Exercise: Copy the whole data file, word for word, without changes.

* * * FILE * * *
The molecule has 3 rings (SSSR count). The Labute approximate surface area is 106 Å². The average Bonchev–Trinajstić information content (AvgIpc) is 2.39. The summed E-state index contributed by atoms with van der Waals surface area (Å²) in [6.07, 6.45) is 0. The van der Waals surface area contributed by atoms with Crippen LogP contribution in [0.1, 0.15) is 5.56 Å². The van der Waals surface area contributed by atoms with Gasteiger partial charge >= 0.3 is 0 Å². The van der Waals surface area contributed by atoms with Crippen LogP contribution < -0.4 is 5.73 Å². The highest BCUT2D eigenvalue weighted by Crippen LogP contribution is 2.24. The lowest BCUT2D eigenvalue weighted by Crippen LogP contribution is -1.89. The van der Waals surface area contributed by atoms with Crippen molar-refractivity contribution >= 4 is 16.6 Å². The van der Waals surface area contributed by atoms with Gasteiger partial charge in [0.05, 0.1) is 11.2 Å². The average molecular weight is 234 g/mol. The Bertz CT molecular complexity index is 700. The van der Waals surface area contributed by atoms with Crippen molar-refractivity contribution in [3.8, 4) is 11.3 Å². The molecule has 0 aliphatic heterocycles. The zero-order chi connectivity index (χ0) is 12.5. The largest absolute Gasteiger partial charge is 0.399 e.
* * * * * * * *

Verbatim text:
The molecule has 3 rings (SSSR count). The Labute approximate surface area is 106 Å². The average Bonchev–Trinajstić information content (AvgIpc) is 2.39. The summed E-state index contributed by atoms with van der Waals surface area (Å²) in [6.07, 6.45) is 0. The van der Waals surface area contributed by atoms with Crippen LogP contribution in [0.1, 0.15) is 5.56 Å². The van der Waals surface area contributed by atoms with Gasteiger partial charge >= 0.3 is 0 Å². The van der Waals surface area contributed by atoms with Crippen LogP contribution < -0.4 is 5.73 Å². The highest BCUT2D eigenvalue weighted by Crippen LogP contribution is 2.24. The lowest BCUT2D eigenvalue weighted by Crippen LogP contribution is -1.89. The van der Waals surface area contributed by atoms with Crippen molar-refractivity contribution >= 4 is 16.6 Å². The van der Waals surface area contributed by atoms with Gasteiger partial charge in [0.05, 0.1) is 11.2 Å². The average molecular weight is 234 g/mol. The Bertz CT molecular complexity index is 700. The van der Waals surface area contributed by atoms with Crippen molar-refractivity contribution in [3.8, 4) is 11.3 Å². The molecule has 0 aliphatic heterocycles. The zero-order chi connectivity index (χ0) is 12.5. The largest absolute Gasteiger partial charge is 0.399 e.